The grading scheme for the course conforms to the 9-point grading system used in undergraduate programs at York (e.g., A+ = 9, A = 8, B+ - 7, C+ = 5, etc.). Assignments will bear a letter grade designation. See Grades and Grading Schemes from the

  • Grade Problems

If you have a problem with the grade you have been assigned you need to follow these steps:

  1. Explain to your course director, in writing by email, why you think you deserve a higher grade.
  2. If you cannot come to an agreement with your course director then you should bring your

complaint to the Associate Dean Students.

  • Grading Workstation Requirements

Assignments must be able to run on a typical workstation configuration in the lab. This means projects will be evaluated on a Macintosh computer running standard software.

- Lateness Penalties Assignments received later than the due date will be penalized one-half grade point per day that they are late. Exceptions to the lateness penalty for valid reasons such as illness, compassionate grounds, etc. will be entertained by the Course Director only when supported by written documentation (e.g., a doctor’s letter). Students may take a limited number of courses for degree credit on an ungraded (pass/fail) basis. For full information on this option see Alternative Grading Option in the Faculty of Fine Arts section of


  • Tools

The focus of this course is the pursuit of the research topic at hand, and not the development ofa specific tool. Therefore the tools used for this course can be derived from any number of sources, based on the student’s experience and what is ideal to carry out the project proposal. Emphasis will likely be placed on tools and techniques that are focused on in Digital Media courses, such as Max/MSP/Jitter, Arduino, OpenFrameWorks and Java.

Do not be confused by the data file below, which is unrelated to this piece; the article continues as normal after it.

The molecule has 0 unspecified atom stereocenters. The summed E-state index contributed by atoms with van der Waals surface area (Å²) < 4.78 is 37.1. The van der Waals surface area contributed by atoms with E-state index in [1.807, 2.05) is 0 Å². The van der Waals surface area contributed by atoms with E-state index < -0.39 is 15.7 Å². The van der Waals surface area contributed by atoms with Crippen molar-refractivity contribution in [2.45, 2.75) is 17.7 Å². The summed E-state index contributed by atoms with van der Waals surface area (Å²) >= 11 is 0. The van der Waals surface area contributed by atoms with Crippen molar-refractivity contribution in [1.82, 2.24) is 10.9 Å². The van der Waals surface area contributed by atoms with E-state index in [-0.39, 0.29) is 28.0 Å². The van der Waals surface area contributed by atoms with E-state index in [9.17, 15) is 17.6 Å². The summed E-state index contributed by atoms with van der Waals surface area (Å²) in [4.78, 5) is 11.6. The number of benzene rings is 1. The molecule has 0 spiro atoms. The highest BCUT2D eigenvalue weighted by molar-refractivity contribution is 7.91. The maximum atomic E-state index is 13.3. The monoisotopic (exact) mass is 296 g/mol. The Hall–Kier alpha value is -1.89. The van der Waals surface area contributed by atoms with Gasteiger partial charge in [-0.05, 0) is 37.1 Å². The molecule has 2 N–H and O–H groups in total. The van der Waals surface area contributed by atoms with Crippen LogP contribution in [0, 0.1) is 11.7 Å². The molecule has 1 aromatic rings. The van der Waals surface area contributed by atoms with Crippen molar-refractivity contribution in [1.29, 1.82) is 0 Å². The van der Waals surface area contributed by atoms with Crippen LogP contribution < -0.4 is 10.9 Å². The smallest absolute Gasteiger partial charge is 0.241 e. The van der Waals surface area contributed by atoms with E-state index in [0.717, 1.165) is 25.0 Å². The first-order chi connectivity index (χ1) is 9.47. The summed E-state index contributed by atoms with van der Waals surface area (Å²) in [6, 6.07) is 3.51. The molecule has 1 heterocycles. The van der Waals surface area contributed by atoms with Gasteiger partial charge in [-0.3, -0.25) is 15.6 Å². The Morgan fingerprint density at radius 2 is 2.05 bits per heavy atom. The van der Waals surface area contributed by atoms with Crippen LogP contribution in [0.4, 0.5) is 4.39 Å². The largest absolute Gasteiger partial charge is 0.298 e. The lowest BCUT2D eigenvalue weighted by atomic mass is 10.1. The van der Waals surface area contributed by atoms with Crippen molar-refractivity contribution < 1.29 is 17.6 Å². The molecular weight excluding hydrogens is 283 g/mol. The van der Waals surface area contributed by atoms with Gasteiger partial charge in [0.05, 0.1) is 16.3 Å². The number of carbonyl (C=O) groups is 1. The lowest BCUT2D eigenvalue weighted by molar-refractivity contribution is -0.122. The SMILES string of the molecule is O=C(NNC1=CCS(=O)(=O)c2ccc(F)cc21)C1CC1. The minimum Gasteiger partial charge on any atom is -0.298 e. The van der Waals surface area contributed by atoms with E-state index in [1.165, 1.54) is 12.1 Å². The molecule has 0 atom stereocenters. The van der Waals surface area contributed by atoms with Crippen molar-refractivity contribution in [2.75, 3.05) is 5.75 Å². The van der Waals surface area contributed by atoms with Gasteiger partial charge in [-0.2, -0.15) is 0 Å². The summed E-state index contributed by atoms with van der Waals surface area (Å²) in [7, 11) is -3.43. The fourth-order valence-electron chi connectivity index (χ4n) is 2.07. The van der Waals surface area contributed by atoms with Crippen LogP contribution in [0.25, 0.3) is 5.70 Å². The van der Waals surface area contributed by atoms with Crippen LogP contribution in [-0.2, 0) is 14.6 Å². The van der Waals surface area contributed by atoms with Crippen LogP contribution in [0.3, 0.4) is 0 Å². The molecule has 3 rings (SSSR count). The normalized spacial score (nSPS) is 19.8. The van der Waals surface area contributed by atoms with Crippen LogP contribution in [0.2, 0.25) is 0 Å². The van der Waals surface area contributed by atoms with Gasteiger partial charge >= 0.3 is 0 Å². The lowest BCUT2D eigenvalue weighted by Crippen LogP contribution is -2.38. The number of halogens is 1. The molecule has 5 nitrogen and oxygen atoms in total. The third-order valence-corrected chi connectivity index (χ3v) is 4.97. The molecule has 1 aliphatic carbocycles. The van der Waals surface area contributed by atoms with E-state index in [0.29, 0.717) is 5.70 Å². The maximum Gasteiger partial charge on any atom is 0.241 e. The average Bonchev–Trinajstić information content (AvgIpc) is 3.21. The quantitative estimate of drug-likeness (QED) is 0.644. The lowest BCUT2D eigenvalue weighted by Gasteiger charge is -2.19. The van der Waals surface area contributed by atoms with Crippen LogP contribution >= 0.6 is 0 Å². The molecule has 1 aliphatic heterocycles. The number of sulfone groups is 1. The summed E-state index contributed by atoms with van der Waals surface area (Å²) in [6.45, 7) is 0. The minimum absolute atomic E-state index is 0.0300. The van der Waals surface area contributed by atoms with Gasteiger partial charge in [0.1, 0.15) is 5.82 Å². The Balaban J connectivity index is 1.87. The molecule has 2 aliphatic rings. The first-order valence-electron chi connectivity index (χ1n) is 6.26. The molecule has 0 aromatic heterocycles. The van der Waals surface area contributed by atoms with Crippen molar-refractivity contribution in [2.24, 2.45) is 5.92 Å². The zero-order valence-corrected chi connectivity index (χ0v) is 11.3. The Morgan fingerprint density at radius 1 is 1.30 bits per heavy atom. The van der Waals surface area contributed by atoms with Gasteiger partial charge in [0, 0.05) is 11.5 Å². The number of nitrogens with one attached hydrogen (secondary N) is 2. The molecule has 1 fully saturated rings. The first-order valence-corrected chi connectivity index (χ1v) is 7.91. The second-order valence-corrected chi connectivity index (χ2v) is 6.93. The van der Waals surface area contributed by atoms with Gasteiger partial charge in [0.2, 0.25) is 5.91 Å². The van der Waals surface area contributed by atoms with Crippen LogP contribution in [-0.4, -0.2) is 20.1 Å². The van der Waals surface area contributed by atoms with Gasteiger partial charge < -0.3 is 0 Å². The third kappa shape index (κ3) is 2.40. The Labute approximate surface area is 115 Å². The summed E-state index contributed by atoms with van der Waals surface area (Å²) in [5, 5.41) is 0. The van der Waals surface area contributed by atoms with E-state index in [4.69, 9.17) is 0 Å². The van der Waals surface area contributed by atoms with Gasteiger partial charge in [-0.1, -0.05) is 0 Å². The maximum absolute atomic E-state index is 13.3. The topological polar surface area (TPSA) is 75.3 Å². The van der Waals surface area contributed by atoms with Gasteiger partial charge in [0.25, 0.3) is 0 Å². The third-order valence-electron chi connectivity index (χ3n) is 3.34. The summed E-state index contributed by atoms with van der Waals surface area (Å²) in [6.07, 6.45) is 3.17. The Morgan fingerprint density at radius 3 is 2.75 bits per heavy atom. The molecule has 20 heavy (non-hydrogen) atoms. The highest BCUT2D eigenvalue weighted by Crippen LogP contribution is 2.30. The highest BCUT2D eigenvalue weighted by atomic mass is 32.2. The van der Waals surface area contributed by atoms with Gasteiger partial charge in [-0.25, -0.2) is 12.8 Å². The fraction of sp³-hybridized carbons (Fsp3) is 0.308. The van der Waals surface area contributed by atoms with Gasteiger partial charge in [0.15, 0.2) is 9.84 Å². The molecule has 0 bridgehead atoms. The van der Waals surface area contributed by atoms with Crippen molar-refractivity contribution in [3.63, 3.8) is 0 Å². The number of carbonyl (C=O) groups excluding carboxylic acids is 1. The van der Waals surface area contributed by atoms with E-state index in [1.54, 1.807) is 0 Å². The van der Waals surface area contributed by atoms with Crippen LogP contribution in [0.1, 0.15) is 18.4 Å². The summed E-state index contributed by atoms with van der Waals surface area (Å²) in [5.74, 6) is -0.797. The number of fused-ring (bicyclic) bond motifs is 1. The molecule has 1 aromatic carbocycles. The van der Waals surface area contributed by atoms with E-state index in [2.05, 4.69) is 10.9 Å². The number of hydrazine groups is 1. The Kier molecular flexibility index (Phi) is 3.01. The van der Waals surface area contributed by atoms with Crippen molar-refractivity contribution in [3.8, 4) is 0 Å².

• Lab Materials and Access

The Digital Media Program has a wealth of resources for you to work with. For details on lab materials and access, please see: David Han, Digital Media Lab Technician, Digital Media, Faculty of Fine Arts, York University 416.736.2100 x77465 -

  • Course Website

A course website will be maintained for students to use for documentation and presentation of their work. Details on access and location of the site are forthcoming.

Course Plan

  • Workshops

Workshops will be given throughout the course on an ad hoc basis. Workshops will be determined based on the common needs of the students, student input, and the availability of workshop leaders.

  • Mentors

Although not always possible, ideally the projects will be realized under the supervision of outside mentors. We will seek mentors based on the project proposals that are provided early in the process. Mentors may be faculty from either the Department of Computer Science and Engineering or the Faculty of Fine Arts or the Communication Studies program of the Division of Social Science, Faculty of LA&PS. Mentors in industry are also possible. All mentors will be determined on a case-by-case basis.

  • Schedule

The following is the schedule for the course. Lectures for this 24-week course are 3 hours. Homework and other deliverables should be completed before the start of class the day they are due. As a project development course, the courses will be divided into two main development periods that consist of Project Development, Conceptualization, and Planning; and Development/Prototyping as outlined below. Because of the unpredictable nature of the project development the Fall 2014

  1. Project Development/Conceptualization/Planning
  2. Specialization & State of the Research

Students will provide a general overview of the state of the research in their chosen area. State of the research is typically in the form of an annotated bibliography and will be a component ofthe final paper. Individuals will present articles and other materials to the class. Materials (links, articles, etc.) should be provided to the class beforehand. All students are responsible for participating the discussions that follow the presentations.

course_outline.txt · Last modified: 2015/03/16 20:03 by mdhosale